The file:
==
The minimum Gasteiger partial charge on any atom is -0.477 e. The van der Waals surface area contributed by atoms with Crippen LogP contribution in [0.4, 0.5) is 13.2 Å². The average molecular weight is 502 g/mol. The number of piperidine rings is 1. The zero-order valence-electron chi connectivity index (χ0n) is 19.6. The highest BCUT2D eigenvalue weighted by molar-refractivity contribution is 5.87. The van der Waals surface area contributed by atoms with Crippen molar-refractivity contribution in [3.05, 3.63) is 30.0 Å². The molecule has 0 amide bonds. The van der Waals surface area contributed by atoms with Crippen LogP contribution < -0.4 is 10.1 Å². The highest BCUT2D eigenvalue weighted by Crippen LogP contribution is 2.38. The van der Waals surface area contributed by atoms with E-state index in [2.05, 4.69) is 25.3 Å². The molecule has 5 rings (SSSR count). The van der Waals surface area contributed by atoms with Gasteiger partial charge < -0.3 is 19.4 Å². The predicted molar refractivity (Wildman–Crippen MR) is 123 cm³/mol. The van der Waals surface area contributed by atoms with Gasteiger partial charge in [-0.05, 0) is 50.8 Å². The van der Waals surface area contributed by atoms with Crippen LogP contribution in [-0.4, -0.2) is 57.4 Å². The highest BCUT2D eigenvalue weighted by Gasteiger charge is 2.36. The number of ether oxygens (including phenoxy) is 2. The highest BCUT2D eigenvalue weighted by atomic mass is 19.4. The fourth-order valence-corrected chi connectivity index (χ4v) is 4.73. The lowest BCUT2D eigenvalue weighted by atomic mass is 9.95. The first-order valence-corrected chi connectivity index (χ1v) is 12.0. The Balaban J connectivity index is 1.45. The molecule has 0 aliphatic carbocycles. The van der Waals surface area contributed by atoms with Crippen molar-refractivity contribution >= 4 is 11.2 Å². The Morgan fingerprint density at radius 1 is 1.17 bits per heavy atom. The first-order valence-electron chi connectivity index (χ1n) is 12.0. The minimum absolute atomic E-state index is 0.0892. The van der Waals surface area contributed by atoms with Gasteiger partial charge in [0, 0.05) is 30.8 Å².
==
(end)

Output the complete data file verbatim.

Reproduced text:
The minimum Gasteiger partial charge on any atom is -0.477 e. The van der Waals surface area contributed by atoms with Crippen LogP contribution in [0.4, 0.5) is 13.2 Å². The average molecular weight is 502 g/mol. The number of piperidine rings is 1. The zero-order valence-electron chi connectivity index (χ0n) is 19.6. The highest BCUT2D eigenvalue weighted by molar-refractivity contribution is 5.87. The van der Waals surface area contributed by atoms with Crippen molar-refractivity contribution in [3.05, 3.63) is 30.0 Å². The molecule has 0 amide bonds. The van der Waals surface area contributed by atoms with Crippen LogP contribution < -0.4 is 10.1 Å². The highest BCUT2D eigenvalue weighted by Crippen LogP contribution is 2.38. The van der Waals surface area contributed by atoms with E-state index in [2.05, 4.69) is 25.3 Å². The molecule has 5 rings (SSSR count). The van der Waals surface area contributed by atoms with Gasteiger partial charge < -0.3 is 19.4 Å². The predicted molar refractivity (Wildman–Crippen MR) is 123 cm³/mol. The van der Waals surface area contributed by atoms with Gasteiger partial charge in [-0.05, 0) is 50.8 Å². The van der Waals surface area contributed by atoms with Crippen LogP contribution in [-0.4, -0.2) is 57.4 Å². The highest BCUT2D eigenvalue weighted by Gasteiger charge is 2.36. The number of ether oxygens (including phenoxy) is 2. The highest BCUT2D eigenvalue weighted by atomic mass is 19.4. The fourth-order valence-corrected chi connectivity index (χ4v) is 4.73. The lowest BCUT2D eigenvalue weighted by atomic mass is 9.95. The first-order valence-corrected chi connectivity index (χ1v) is 12.0. The Balaban J connectivity index is 1.45. The molecule has 0 aliphatic carbocycles. The van der Waals surface area contributed by atoms with Crippen molar-refractivity contribution >= 4 is 11.2 Å². The Morgan fingerprint density at radius 1 is 1.17 bits per heavy atom. The first-order valence-electron chi connectivity index (χ1n) is 12.0. The minimum absolute atomic E-state index is 0.0892. The van der Waals surface area contributed by atoms with Gasteiger partial charge in [0, 0.05) is 30.8 Å².